Although flea beetles are common, injuries often are insignificant to plant health. On established plants, 20-30 percent or more of the leaf area must be destroyed before there is any effect on yield. The plants most likely to benefit from treatment are more sensitive seedlings, plants grown for ornamental purposes or for edible greens, and potatoes that may be affected by tuber flea beetle larvae.
Because seedlings are most at risk, use transplants or plant seeds in a well-prepared seedbed to hasten growth and allow plants to overcome injury. In home gardens, try high seeding rates to spread the injuries produced by adult feeding. Thin the plants once they are established and less susceptible to damage.Trap crops work in some situations. This involves purposefully planting a highly favored crop to attract flea beetles away from the main crop. The best regional example of this practice involves use of radish or daikon to protect seedlings of other crucifers (e.g., broccoli, cabbage, Brussels sprouts) that are susceptible to western black flea beetle and crucifer flea beetle. The trap crop may then be harvested or destroyed after the main crop has established itself sufficiently to outgrow flea beetle injury.
It may also be possible to avoid injury by scheduling plantings so that seedlings are emerging during periods of low flea beetle activity. Cabbage flea beetles are usually most damaging in June, when they move from winter annual mustard weeds, such as flixweed, on which the early spring generation develops. Most vegetable crops that are well established can tolerate a large amount of injury by flea beetles without affecting yield.
Mechanical and Physical ControlsFloating row covers or other screening can exclude the beetles during seedling establishment. In isolated plantings, thick mulches may also help reduce the number of flea beetles by interfering with activity of the root and soil stages.Flea beetles can be collected off foliage using sweep nets or a portable vacuum. Care must be made when using these methods as flea beetles will readily jump from plants and escape treatment. Sweep net/vacuum treatments must be repeated frequently as reinvasion of plants can be rapid.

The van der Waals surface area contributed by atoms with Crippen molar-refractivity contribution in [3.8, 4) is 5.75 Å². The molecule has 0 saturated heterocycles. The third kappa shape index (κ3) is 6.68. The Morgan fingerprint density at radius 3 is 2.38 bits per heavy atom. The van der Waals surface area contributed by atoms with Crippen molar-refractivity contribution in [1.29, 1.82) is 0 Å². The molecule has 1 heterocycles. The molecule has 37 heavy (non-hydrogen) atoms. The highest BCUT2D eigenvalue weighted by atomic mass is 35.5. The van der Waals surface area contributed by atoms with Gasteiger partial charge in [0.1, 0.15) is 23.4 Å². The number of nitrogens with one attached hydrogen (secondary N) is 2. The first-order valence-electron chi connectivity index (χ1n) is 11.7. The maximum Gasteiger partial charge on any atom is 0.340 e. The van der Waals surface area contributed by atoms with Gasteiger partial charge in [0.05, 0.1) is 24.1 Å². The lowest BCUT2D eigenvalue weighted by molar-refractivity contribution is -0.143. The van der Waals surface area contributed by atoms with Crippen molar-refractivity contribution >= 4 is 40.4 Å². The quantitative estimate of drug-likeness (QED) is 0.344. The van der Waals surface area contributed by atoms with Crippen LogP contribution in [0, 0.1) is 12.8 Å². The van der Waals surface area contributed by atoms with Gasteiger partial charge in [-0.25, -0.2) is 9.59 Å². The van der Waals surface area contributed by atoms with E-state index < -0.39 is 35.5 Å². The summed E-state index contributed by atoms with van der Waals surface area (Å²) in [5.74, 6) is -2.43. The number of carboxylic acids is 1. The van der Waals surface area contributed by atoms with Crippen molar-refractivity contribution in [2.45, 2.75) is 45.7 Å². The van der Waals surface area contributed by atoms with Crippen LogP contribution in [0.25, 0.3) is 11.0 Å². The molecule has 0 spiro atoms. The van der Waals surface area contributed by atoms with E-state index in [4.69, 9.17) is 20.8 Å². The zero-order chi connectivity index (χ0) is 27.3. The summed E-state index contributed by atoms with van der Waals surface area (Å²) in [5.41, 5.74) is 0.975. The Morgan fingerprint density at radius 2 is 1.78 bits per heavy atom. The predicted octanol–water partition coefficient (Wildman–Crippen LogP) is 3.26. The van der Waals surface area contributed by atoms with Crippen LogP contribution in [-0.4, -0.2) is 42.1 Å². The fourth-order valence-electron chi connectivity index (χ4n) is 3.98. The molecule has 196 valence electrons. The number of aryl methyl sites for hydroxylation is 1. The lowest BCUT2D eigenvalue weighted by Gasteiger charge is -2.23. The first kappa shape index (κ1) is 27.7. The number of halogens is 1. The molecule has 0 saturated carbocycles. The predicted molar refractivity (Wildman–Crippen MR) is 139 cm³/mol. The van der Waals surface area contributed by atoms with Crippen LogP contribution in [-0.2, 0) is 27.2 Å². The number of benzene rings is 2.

There are numerous natural enemies of flea beetles – predators, parasitoids, and disease producing pathogens. Most of these attack larval stages and these regularly help reduce overall populations of flea beetles. However, flea beetle adults are highly mobile and no biological controls that can be applied by a gardener will likely reduce flea beetle damage in a planting.
When high numbers of flea beetles are present on plants and threaten injury insecticides are usually the most effective means to manage the problem (Table 2). Some flea beetle products act to repel flea beetle feeding (e.g. diatomaceous earth, kaolin clay) but most can kill flea beetles. However, among those insecticides there is a considerable range in how long they can work to protect plants from flea beetles – from a few hours (pyrethrins) to several days (cypermethrin, cyhalothrin). Since the most serious problems with flea beetles involve species that are highly mobile and readily reinvade plantings (cabbage flea beetles, apple flea beetle), insecticides with longer persistence will usually work best. Often more than one application may be needed to protect seedling crops since leaf growth produced after application will be little protected.
As with all pesticides, carefully read and follow all label directions. Pay particular attention to ensure that any flea beetle insecticides being considered are properly registered for use on the crop.
Figure 9: Leafy vegetables, particularly brassicas such as arugala, mustard greens, and Chinese cabbage are among the plants that are most damaged by flea beetles.
Figure 10: Palestriped flea beetle has a wide host range and can be found on many vegetable and flower crops.
Figure 11: “Spinach flea beetles” are common on pigweeds and related weeds and only rarely damage garden vegetables.
|Table 1: Some common flea beetles found in Colorado.|